Thursday, May 14, 2009


What were your favorite discoveries or exercises on this learning journey?
My favorite part is discussing the program with other employees. And it's always fun finding out about new applications or sites.

How has this program assisted or affected your lifelong learning goals?

I think playing is an important part of learning; and it's just as valuable to try something out and decide it's not applicable as to find a success. It's nice to have this philosophy be reflected in this program that encourages exploration.

Were there any take-aways or unexpected outcomes from this program that surprised you?

It's nice to see all the people who embraced the program.

What could we do differently to improve upon this program’s format or concept?

If we offered another discovery program like this in the future, would you again chose to participate?



I'm not a big fan of webcasts, but only because of time! Having the time to listen to them! For a while I was downloading them to my iPod and listening to them during my commute, but it didn't become a habit.

I looked at both PodCastAlley and PodCastDirectory and found both a bit hard to use. First I looked for podcasts about books; not only didn't I see book podcasts I know about it (Just One More Book) which I ended up finding at PodCastAlley because I went look ing for it. Turns out it's labelled as music, not books!

So I ended up looking for something completely different: food. And settled on APMs Splendid Table: Kitchen Questions. So now I'm very very hungry.

The important thing is not whether I like podcasts or not; this to me is about me knowing enough to understand them, try them out, and then figure out how to use this at work. And do I think some library customers would be interested in a weekly podcast? Yes.

Wacky Wiki

What has always frustrated me about wikis and blogs is people who really don't "get" what they are, hear about them as a new shiny thing or something other libraries are doing, so say "we can use a blog/wiki for that." Without thinking about what the technology is, what they want as an end product, etc.

So, do you want something that highlights the latest news? A blog.

Looking for a way to organize information, and create something that will be more for reference? A wiki.

Blogging about findings:

SJCPL Subject Guides: I like how it's not library-organized, but customer-organized, and pretty clearly reflects the types of questions real! live! people! ask. It works on two levels: helping librarians answer frequently asked questions, and being there for patrons to discover and use on their own.

Library Success Wiki: What's not to like about a best-practices resource, and having a place to not reinvent the wheel. It's great that people can add to it; and respect professionalism to allow people to add to it.

ALA Chicago 2009 Wiki: I was about to say I'd bookmark this for future reading, but I guess I should really it.

In library setting, this works well for:

-- Information that you want everyone to know. The library ones that show subject guides for frequent questions is a good illustration for that.

-- Where trust exists. It's a bit scary for some places to say, "anyone can change this...anyone can change what I write...anyone can have input into something "official."" Realistically speaking, this means it depends on the purpose and mission of the wiki. One for HR policies? Only HR staff would have authority. One for marketing ideas? That can have more people who contribute.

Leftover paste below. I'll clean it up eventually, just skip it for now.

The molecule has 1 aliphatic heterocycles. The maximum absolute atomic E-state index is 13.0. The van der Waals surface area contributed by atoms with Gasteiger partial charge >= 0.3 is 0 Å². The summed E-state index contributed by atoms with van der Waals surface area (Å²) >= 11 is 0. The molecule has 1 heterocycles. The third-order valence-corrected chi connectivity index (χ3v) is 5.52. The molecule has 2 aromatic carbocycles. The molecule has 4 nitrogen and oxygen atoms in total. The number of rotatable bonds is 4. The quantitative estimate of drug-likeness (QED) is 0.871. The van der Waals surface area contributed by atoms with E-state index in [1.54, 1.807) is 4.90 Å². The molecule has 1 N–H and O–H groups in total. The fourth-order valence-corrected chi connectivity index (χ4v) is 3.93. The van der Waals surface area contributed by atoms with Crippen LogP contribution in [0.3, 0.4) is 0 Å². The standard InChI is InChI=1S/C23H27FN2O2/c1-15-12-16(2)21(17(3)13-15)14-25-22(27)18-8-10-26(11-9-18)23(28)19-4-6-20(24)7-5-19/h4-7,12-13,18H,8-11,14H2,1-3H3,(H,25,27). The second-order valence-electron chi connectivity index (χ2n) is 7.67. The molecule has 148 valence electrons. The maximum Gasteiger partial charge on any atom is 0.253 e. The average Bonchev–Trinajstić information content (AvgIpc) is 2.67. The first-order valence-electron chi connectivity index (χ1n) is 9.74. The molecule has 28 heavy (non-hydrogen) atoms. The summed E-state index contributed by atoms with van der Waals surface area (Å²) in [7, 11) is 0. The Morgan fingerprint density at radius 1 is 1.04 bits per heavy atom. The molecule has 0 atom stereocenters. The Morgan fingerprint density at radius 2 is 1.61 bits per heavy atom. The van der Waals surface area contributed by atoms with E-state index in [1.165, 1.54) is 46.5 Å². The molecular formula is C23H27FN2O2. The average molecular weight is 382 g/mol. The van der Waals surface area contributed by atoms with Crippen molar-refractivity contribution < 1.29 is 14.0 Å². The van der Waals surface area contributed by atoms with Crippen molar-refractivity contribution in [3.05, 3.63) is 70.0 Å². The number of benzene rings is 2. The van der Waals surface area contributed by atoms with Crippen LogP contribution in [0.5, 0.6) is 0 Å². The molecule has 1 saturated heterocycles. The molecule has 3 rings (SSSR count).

-- Time to play. It takes time to master the technology, to draft and revise things. Time encourages people to do things.

-- Respect differences. Writing, editing, etc. is not easy; is not quick; and is not for everyone. Those of us who like writing (like me!) will embrace it. Making someone do this does not help anyway. But at the same time, that's no reason to only have one or two people do all the work! That creates burn out.

You Tube

The YouTube Post I have to include, by a couple of book loving college grads who are currently living in Jersey:

But using a video I already know about is cheating, isn't it? Even tho it is about books! And twentysomethings who love books enough to create this HSM influenced video.

I love the idea of a virtual library tour, and found these:

Interestingly, searching "library tour" gives mostly university/college videos. Is it that those libraries think this targets their customers better? Why aren't more public libraries doing this?


While I love tags & tagging, the limitation is figuring out what the poster used as a tag. For instance, are New Jersey libraries NJ? New Jersey? Or omitting their state altogether? When posting on YouTube.

Love how easy it is to link/embed the video. If we want people to link to us, let's make it easy!

Related videos; aren't always on target, but YouTube does a decent job of trying to guess what is "related" for you. A library? The same user? A different tour? Some aren't on target because it's hard to know what the viewer deems "related." But they at least try to do it.

Japanese tea bowl

Japanese tea bowl
Originally uploaded by Angelrays
Image From:

Creative Commons Use:

Flickr, Part 1

My existing Flickr account; which I haven't added to in a while. I've also posted an image from Flickr, so I satisfied this answer in time for tomorrow's deadline. But I may do the extra challenge next week.

Adding to the Wiki

I added my blog to the wiki. I'm not sure why the brackets were required; it's much simpler to use just link to the page. So I did it both ways, tho the brackets took me longer.

And added my current TV shows to the Favorite TV page.

And now I'm blogging about it.

I began using PBWiki a few years ago, when it was much more like coding. I much prefer the current way, which is more wysiwyg. This is a bazillion times easier to use than Media Wiki, which I really dislike.